At long last – a Budget that provides a useful purpose for us champagne socialists. We may not, under Current Global Economic Conditions, be able to do very much, fiscally, to help the poor. (Not while all those spoilsport champagne capitalists continue to declare that they will leave the country if they are taxed any more at source, anyway.) But at least wealthy bleeding-hearts can – and indeed must – carry on necking back expensive alcohol, safe in the knowledge that, with every drop they drink, a child is being ever-so-gently lifted out of poverty. Who says political activism isn't any fun?
Alistair Darling pretty much declared that the extra tax on alcohol – and fags and gas-guzzling cars – is hypothecated.
Without this revenue, he stated, there would be no cash in the pot to continue with the Government's grand, crusading, plan to end child poverty in a generation. And, as a bonus, the more the tax hikes curb the drinking and smoking habits of the poor – the logic goes, no doubt – the better off their children will be anyway. Only an unrepentant alcoholic – or a florid pusher running licensed premises – would have the lack of social responsibility necessary to complain.
Not that I wasn't intrigued by David Cameron's assertion that the Conservatives would tax binge-drinkers only. I think the idea is that binge-drinkers confine themselves strictly to alco-pops, super-lagers and fortified tonic wine.
In truth, of course, binge-drinkers on a budget opt for whatever is strongest and cheapest, while binge-drinkers with no such fiscal constraints plump for the fluid that they have found is least likely to give them a hangover. Only by fitting us all with alcohol meters can any government genuinely target binge-drinkers. A tax on binge-drinking is an opposition promise, if ever there was one.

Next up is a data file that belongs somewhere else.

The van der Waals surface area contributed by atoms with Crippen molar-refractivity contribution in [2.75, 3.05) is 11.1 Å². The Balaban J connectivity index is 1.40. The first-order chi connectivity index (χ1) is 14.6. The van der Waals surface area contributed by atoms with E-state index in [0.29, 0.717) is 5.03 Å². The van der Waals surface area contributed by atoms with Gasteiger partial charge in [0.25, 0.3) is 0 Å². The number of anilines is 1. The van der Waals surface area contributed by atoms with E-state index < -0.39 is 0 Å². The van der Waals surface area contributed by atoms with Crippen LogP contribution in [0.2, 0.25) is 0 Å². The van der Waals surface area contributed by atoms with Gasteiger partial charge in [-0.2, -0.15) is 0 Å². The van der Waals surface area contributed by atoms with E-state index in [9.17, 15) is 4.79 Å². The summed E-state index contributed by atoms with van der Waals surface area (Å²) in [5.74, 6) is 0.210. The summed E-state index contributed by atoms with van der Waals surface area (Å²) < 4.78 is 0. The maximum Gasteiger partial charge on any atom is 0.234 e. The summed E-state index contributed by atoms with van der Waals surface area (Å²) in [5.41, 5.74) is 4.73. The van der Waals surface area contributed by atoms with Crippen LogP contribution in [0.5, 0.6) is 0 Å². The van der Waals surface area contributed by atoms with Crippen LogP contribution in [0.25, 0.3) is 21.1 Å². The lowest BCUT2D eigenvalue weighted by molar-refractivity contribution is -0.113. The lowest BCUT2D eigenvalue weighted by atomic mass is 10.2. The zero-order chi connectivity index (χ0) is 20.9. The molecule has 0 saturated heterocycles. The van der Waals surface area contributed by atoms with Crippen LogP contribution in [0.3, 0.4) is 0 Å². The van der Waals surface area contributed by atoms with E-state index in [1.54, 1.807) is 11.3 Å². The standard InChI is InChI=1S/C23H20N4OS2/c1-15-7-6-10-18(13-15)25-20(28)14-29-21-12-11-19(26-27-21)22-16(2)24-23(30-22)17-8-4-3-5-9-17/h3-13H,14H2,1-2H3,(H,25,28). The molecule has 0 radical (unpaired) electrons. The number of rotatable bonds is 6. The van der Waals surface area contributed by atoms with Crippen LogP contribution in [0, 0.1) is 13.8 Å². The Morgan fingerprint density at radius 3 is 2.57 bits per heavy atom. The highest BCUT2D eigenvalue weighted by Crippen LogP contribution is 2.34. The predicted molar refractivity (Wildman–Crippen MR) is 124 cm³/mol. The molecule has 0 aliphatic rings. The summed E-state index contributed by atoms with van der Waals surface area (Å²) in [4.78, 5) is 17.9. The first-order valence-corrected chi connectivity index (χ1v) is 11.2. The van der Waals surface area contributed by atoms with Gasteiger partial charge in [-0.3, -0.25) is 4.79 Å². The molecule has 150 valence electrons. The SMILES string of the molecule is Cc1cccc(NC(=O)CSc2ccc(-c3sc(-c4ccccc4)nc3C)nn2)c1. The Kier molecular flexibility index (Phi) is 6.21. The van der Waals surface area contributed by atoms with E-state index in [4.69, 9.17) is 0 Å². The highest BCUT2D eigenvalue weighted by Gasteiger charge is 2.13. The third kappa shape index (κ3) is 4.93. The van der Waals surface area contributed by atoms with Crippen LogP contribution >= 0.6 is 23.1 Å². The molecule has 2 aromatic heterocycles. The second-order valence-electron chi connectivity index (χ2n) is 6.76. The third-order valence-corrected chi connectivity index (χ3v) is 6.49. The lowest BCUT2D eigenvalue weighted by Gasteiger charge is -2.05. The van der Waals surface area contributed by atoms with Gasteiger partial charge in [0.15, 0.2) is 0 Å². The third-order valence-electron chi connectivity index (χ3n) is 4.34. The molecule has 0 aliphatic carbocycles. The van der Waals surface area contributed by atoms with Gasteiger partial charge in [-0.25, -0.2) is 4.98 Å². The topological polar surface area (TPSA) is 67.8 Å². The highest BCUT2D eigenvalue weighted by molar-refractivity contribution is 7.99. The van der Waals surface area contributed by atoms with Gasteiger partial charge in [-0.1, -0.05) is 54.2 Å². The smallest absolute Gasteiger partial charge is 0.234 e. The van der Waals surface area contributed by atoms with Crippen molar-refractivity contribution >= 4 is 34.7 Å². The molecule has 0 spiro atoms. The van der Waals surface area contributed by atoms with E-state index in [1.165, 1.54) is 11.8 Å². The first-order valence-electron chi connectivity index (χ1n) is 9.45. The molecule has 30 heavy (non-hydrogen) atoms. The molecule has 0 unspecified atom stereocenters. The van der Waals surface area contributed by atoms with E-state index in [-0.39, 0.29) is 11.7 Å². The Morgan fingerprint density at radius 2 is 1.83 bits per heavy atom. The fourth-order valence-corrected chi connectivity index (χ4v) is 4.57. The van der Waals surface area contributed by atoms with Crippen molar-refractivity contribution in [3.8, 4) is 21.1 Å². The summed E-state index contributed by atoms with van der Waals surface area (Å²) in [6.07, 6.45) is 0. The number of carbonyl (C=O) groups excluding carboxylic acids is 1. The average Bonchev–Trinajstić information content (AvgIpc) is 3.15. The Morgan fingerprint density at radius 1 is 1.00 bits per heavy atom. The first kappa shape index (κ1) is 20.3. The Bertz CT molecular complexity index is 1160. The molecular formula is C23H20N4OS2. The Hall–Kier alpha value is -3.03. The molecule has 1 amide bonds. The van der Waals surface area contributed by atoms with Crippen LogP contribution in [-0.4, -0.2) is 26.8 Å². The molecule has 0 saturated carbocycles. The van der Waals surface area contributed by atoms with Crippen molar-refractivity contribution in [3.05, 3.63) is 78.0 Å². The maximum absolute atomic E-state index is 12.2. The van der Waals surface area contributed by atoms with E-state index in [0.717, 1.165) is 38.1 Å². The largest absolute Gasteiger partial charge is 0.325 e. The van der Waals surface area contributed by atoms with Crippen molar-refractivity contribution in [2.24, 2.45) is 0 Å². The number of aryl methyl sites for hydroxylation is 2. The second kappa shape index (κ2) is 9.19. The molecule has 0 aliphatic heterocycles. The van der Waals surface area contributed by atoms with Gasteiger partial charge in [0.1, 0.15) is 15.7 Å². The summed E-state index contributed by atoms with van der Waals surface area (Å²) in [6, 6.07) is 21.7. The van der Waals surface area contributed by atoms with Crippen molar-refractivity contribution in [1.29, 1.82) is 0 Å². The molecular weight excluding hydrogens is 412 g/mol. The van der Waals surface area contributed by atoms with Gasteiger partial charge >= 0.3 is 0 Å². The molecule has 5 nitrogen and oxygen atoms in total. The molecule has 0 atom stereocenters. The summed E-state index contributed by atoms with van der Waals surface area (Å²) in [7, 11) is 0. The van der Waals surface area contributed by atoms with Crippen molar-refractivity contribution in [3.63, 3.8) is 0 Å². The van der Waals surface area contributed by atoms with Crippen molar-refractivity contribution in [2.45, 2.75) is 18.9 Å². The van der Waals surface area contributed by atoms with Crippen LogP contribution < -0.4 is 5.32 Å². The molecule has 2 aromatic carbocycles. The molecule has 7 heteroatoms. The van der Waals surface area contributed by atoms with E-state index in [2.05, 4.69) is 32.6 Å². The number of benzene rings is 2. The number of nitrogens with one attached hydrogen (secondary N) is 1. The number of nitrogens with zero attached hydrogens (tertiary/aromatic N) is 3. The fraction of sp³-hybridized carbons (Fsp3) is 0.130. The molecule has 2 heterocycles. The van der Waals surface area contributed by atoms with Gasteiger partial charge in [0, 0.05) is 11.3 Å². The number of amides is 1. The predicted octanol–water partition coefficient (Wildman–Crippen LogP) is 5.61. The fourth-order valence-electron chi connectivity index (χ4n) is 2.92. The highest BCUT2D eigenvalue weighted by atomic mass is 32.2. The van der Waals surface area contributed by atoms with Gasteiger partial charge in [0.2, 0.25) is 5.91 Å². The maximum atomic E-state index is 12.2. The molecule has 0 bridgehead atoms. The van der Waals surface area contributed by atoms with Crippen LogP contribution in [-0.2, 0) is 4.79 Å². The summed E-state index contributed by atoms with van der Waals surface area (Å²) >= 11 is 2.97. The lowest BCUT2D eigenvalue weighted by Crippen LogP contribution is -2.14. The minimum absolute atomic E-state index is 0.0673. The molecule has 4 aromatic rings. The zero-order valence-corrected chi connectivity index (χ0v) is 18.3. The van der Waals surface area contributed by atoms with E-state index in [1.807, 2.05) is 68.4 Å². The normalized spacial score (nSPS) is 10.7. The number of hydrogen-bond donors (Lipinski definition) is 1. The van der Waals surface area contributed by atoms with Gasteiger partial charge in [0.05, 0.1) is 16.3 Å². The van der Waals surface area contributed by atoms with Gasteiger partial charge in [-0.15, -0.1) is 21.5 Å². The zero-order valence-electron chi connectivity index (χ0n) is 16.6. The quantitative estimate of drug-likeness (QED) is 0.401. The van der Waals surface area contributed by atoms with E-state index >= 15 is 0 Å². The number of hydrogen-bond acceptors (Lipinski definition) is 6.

Unhappily, though, wealthy, bingeing, lovers of social justice would have to drink themselves to death before their nasty habits could even being to plug the hole in the public finances. Poor Mr Darling's concern for poor children – and poor anyone else – is by necessity, in this Budget, represented in aspirational rather than practical terms. Certainly, recent lack of funding has concentrated minds a little. Whatever else may be said about this Budget, it cannot be denied it is a good deal more careful than some we have seen in recent years.
There may not be much extra cash to spend on education, but at least that has resulted in it being directed to the schools that "attract" the most problematic of pupils. There may not, any more, be much money to invest in Gordon Brown's beloved tax credits. But what little there is will be strictly concentrated on the "child element" of child tax credit. All in all, the latest efforts to lift children out of poverty, will leave a family on £28,000 a year with two children £130 a year better off. It's a tiny buffer at a time when the cost of living is absolutely guaranteed to carry on rising sharply, but better than no buffer at all.
Those on low incomes, but without dependent children, will very soon understand exactly what that means, if they have not quite grasped it already. They will simply have to tighten their belts, unless they are key workers keen to purchase half a home, and advance the cause of the property-owning democracy, or pensioners so hard up that a one-off increase in winter fuel payment is enough to inspire gratitude. If you're on only the state pension – £124 a week from April, or a scary six-and-a-half grand a year – then I guess you will be grateful. Sort of.
Those of us who have benefited from the plenty of the past 10 years, but regret that the largesse failed to deliver much in the way of social justice, will just have to carry on drinking. The Budget has offered nothing in the way of celebration. But at least there are plenty of excuses for us to set about the splendidly redistributive task of drowning our sorrows.Reuse content